Life Ascending: The Ten Great Inventions of Evolution

Life Ascending: The Ten Great Inventions of Evolution

4.6 8
by Nick Lane
     
 

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Where does DNA come from? What is consciousness? How did the eye evolve? Over the last decades, groundbreaking research has yielded vivid insights into the makeup of life. Drawing on this treasure trove of new scientific knowledge, Nick Lane expertly reconstructs evolution's history by describing its ten greatest inventions-from sex and hot blood to death-resulting

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Overview

Where does DNA come from? What is consciousness? How did the eye evolve? Over the last decades, groundbreaking research has yielded vivid insights into the makeup of life. Drawing on this treasure trove of new scientific knowledge, Nick Lane expertly reconstructs evolution's history by describing its ten greatest inventions-from sex and hot blood to death-resulting in a stunning account of nature's ingenuity.

Editorial Reviews

Nature
“Excellent and imaginative and, similar to life itself, the book is full of surprises.”
The New York Times
“The emergence of life itself remains obscure. But as Lane shows with clarity and vigor, fascinating studies on the subject abound.”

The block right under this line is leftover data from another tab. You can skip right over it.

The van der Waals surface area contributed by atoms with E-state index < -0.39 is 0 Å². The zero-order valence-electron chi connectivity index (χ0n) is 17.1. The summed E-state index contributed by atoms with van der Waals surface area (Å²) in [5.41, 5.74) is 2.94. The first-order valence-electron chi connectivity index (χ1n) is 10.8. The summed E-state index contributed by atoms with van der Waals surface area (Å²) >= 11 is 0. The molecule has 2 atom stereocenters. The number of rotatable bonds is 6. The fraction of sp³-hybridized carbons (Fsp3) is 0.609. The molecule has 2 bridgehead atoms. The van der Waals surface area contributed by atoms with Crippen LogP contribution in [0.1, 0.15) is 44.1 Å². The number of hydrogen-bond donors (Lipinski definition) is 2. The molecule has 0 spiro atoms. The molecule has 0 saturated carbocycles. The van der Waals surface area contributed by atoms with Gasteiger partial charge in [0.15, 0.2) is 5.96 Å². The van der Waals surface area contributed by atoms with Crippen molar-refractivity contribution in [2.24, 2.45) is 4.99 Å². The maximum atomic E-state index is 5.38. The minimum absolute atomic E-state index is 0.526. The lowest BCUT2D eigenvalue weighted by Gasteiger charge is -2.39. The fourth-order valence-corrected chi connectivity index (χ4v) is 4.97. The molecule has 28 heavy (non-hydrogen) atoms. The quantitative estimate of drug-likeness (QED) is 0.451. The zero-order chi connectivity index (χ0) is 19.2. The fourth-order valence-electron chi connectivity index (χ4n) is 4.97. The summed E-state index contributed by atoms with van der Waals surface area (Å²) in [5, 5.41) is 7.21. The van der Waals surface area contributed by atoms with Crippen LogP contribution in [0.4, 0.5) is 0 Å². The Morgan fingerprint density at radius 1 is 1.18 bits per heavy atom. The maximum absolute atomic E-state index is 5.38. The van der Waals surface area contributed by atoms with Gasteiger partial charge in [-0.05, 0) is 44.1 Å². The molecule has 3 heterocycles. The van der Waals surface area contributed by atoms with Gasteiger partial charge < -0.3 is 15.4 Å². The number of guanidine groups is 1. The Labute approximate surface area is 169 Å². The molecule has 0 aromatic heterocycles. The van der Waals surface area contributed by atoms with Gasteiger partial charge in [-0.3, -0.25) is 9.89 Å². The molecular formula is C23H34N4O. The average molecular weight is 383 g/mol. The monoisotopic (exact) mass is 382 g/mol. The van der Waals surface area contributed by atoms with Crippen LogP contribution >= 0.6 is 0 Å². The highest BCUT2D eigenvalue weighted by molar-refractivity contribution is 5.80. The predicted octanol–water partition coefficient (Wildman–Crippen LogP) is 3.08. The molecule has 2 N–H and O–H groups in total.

Matt Ridley
“If Charles Darwin sprang from his grave, I would give him this fine book to bring him up to speed.”
Peter Dizikes
For about 150 years, we have known how species evolve. The emergence of life itself remains more obscure. But as Lane shows with clarity and vigor in Life Ascending, fascinating studies on the subject abound. A trained biochemist, Lane smoothly pulls in evidence from genetics, proteomics (the study of proteins), paleontology and geophysics to show how the critical components and mechanisms of complex life—from DNA and photosynthesis to sex and vision—could have developed.
—The New York Times
Publishers Weekly

In this wonderful book, Lane (Power, Sex, Suicide), a biochemist at University College London, asks an intriguing and simple question: what were the great biological inventions that led to Earth as we know it. (He is quick to point out that by "invention," he refers to nature's own creativity, not to intelligent design.) Lane argues that there are 10 such inventions and explores the evolution of each. Not surprisingly, each of the 10-the origin of life, the creation of DNA, photosynthesis, the evolution of complex cells, sex, movement, sight, warm bloodedness, consciousness and death-is intricate, its origins swirling in significant controversy. Drawing on cutting-edge science, Lane does a masterful job of explaining the science of each, distinguishing what is fairly conclusively known and what is currently reasonable conjecture. At times he presents some shocking but compelling information. For example, one of the light-sensitive pigments in human eyes probably arose first in algae, where it can still be found today helping to maximize photosynthesis. While each of Lane's 10 subjects deserves a book of its own, they come together to form an elegant, fully satisfying whole. 20 illus. (June)

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Kirkus Reviews